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Wednesday, March 22, 2017

The World Medical Science Community's Obligation to Universal Health Research in Combating Disease

"Since there is no vaccine or specific approved treatment for Ebola virus disease (EVD), there is a 'moral obligation' to collect and share all data generated, to understand the safety and efficacy of any intervention, and to evaluate promising interventions to inform future research, says Dr. Eleanor Fish, the senior author and senior scientist in the Toronto General Hospital Research Institute (TGHRI)."

"To date, no treatments or post-exposure prophylaxis are available for Ebola. Clinical trials for several vaccines are in various phases, with promising published results in humans."
"Nine individuals with Ebola virus were treated with Interferon ß-1a, and compared retrospectively with a matched cohort of 21 infected individuals receiving standardized supportive care only during the same time period at the same treatment centre in Guinea, West Africa from March 26, 2015 to June 12, 2015."
"Despite the limitations of a single arm, non-randomized study, we infer from these data that Interferon ß-1a treatment is worth further consideration for the treatment of Ebola virus disease', said Dr. Fish, who is also a Professor in the Department of Immunology at the University of Toronto, noting that the decision to undertake the clinical trial was based on previous preliminary scientific data, and on the fact that no currently approved antivirals exist to treat Ebola."
Alex Radkewycz, Senior Public Affairs Advisor, Toronto General Hospital, University Health Network
Dr. Eleanor Fish, centre, with local health-care team in Guinea. Handout
A serendipitous discovery made by researchers led by Dr. Eleanor Fish of Toronto General Hospital raises hopes once again that the crisis represented by the deadly Ebola virus has a dependable tool in the too-sparse arsenal of its management. This is a discovery of vital importance given the fact that at the present time no treatment exists for Ebola, a virus that killed 11,000 people in the outbreak declared by the World Health Organization an epidemic of serious proportions in Guinea, Liberia and Sierra Leone.

Of those infected with the Ebola virus, the mortality rate of 60 percent made it a dread disease of high morbidity. The Toronto General Hospital Research Institute conducted laboratory experiments that pointed to the drug Interferon Beta-la used to treat chronic hepatitis B and C, was effective as well as a weapon against Ebola. It was given as an experimental treatment to nine Ebola patients; the results compared to 21 similar, Ebola-patients who were given the standardized "supportive" care.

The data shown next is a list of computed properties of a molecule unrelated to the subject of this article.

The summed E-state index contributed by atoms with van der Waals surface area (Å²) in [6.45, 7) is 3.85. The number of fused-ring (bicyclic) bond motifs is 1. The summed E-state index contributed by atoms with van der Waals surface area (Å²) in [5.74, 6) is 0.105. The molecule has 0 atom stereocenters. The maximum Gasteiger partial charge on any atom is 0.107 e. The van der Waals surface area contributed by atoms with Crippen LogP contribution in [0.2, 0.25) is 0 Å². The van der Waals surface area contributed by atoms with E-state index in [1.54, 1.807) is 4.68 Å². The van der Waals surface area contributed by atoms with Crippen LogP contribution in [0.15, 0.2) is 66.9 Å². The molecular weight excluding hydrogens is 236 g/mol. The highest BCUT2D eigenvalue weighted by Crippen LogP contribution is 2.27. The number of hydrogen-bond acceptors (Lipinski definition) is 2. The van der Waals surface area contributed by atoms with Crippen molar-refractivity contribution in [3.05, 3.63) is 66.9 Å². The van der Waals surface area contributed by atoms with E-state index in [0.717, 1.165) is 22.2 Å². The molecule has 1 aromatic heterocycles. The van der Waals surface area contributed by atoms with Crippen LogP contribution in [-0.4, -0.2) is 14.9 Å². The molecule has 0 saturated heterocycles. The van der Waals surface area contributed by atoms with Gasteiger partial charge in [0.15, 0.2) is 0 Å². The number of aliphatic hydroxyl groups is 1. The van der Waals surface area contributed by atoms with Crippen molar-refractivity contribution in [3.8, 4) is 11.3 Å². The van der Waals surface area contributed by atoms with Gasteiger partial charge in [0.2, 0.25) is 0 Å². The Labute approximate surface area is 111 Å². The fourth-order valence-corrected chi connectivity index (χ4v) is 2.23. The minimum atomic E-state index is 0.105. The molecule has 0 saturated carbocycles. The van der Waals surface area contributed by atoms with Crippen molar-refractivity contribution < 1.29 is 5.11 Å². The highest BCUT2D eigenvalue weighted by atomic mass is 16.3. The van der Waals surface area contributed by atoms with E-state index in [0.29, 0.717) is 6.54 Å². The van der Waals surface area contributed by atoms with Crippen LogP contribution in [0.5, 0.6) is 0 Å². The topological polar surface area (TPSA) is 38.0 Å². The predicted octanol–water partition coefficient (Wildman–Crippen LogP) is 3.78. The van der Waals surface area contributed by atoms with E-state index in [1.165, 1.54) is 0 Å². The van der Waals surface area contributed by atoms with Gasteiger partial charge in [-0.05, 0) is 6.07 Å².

The findings of the study were published in the journal PLOS One, that following 21 days after treatment, 67 percent of the Interferon-treated Ebola patients remained alive, while of the others who received supportive care, 19 percent of the patients survived. The virus, according to the researchers' conclusions, cleared more swiftly from patients' blood who had been given Interferon. Symptoms such as abdominal pain, vomiting, nausea and diarrhea were faster to subside in the Interferon-treated patients.

The paper concludes that further investigation is warranted, given the positive results and the fact that there is currently no effective treatment for patients of Ebola. Despite that the Ebola outbreaks in Guinea, Sierra Leone and Liberia have been declared by the World Health Organization over, resurgent incidences of Ebola occur randomly, and the expectation is that another epidemic can be expected to once again surface at some time in the future.

An earlier Canadian-assisted innovation did prove effective in a large-scale clinic trial, with an Ebola vaccine developed by the national microbiology laboratory in Winnipeg. Interferons represent a grouping of naturally occurring proteins triggered by viral attacks. With certain diseases, in drug form they have proven to be effective in curbing infection through prevention of the virus from entering cells and by blocking stages of viral replication.

Red Cross workers remove the body of an Ebola victim in Guinea, where a Canadian study found that the drug Interferon may slash Ebola's death rate.
CELLOU BINANI/AFP/Getty Images    Red Cross workers remove the body of an Ebola victim in Guinea, where a Canadian study found that the drug Interferon may slash Ebola's death rate.

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